... Heilbron and Robin L . Rider ( eds . ) , The Quantifying Spirit in the Eighteenth Century ( Berkeley and Oxford , 1990 ) . 9 . J . L . Heilbron , ' Introductory essay ' ,
in Frängsmyr , Heilbron and Rider , The Quantifying Spirit , 1 - 23 , quote from p .
Author: Charles W. J. Withers
Publisher: John Donald
Writing to Dugald Stewart in June 1789, Thomas Jefferson enthused that as far as science was concerned, no place in the world can pretend to a competition with Edinburgh. Yet, despite similar encomiums down the years, the role of the natural sciences and medicine in the Scottish Enlightenment is still neither generally appreciated nor fully understood. This collection of ten essays by scholars in the field provides a comprehensive overview of the place of scientific and medical enquiry in Scotland during the period 1690-1815. Each chapter presents new research in order to reflect upon previous interpretations and to suggest fresh perspectives on the relationship between science and medicine and culture and society in 18th-century Scotland. Collectively, the essays illustrate both the centrality of natural and medical knowledge in enlightened culture and the wider implications of Scotland's story for an understanding of science and medicine in the modern world.
Fritz C. A. Koelln and James C. Pettigrove ( Princeton : Princeton University Press
, 1951 ) , pp . vii , 9 ; J. L. Heilbron , “ Introductory Essay , " in The Quantifying Spirit in the Eighteenth Century , ed . Tore Frängsmyr , J. L. Heilbron , and Robin
Author: Dell Upton
An exploration of the beliefs, perceptions, and theories that shaped the architecture and organization of America's earliest cities In the late 18th and early 19th centuries, burgeoning American cities like New Orleans and Philadelphia seemed increasingly chaotic. Noise, odors, and a feverish level of activity on the streets threatened to overwhelm the senses. Growing populations placed new demands on every aspect of the urban landscape--streets, parks, schools, asylums, cemeteries, markets, waterfronts, and more. In this unique exploration of the early history of urban architecture and design, leading architectural historian Dell Upton reveals the fascinating confluence of sociological, cultural, and psychological factors that shaped American cities in the antebellum years. Through contemporary travel accounts, diaries, and correspondence, as well as maps, architectural drawings, paintings, and prints--many previously unpublished--Upton investigates not only how buildings were designed, streets were laid out, and urban space was put to use, but also why. He offers original insights into the way cities were imagined, and an extensive selection of illustrations recreates the various features of the urban landscape in the nineteenth century.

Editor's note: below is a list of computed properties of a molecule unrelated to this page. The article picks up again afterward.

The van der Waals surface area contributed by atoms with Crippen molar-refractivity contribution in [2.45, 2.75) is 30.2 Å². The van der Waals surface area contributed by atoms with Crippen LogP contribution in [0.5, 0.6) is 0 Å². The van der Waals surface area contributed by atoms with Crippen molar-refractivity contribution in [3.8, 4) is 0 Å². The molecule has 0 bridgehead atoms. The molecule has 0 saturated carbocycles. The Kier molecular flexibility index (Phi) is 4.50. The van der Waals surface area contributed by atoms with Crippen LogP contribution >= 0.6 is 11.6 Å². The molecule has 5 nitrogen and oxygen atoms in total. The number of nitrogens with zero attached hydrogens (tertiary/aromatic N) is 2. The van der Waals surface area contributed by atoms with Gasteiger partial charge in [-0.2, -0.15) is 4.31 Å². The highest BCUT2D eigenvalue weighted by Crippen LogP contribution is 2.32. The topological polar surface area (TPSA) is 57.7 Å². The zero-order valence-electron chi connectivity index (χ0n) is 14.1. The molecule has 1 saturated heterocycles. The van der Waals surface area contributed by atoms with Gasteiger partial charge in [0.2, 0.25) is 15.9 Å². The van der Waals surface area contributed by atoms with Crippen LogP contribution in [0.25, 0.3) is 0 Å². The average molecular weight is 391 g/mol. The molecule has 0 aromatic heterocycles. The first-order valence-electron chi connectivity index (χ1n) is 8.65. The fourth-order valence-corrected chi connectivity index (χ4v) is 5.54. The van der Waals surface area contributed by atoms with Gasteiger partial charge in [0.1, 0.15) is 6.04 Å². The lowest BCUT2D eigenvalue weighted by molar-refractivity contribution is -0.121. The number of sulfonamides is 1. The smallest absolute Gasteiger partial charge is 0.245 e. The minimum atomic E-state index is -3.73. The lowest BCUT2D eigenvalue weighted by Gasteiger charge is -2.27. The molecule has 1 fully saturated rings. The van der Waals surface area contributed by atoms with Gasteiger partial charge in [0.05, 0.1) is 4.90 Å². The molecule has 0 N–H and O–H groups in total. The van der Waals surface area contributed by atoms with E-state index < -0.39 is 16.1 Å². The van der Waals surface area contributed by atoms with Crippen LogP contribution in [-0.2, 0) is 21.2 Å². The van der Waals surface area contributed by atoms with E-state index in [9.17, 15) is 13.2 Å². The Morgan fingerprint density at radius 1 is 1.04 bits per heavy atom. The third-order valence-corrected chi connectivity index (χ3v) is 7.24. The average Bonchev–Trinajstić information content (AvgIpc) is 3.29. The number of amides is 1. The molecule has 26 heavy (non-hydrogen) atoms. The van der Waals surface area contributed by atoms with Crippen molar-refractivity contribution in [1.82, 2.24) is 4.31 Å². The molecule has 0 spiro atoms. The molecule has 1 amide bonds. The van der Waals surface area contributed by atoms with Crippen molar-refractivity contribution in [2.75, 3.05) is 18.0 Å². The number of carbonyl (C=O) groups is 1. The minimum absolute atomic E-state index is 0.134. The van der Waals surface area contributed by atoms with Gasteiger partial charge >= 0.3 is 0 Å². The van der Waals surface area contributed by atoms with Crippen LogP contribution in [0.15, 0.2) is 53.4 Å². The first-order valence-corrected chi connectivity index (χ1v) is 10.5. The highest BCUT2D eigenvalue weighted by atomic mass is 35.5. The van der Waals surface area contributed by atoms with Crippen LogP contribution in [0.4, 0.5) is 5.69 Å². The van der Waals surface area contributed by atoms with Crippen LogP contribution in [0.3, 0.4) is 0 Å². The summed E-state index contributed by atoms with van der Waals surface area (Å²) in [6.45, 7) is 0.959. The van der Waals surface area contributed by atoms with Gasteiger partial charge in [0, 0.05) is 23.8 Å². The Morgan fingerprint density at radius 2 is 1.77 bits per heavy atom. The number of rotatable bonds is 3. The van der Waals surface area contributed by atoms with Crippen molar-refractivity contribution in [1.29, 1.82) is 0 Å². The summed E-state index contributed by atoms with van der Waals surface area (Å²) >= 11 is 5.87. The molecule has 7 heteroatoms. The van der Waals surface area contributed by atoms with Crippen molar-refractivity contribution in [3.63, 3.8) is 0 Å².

Accounting in the Eighteenth-century Novel Rebecca Elisabeth Connor ... see
Tore Frangsmyr , J . L . Heilbron , and Robin E . Rider , eds . , The Quantifying Spirit in the Eighteenth Century ( Berkeley : University of California Press , 1990 )
The scientific principles and methods of eighteenth century botany , zoology ,
mineralogy , chemistry , and medicine ? were based on empirical observation ,
analytical description ... The Quantifying Spirit in the 18th Century ( Berkeley ,
1990 ) .
Paris, 1973. Farge, Arlette. Subversive Words: Public Opinion in Eighteenth-
Century France. ... Studies on Voltaire and the Eighteenth Century 53 (1967): 29-
46. . "The Fortunes of ... The Quantifying Spirit in the Eighteenth Century.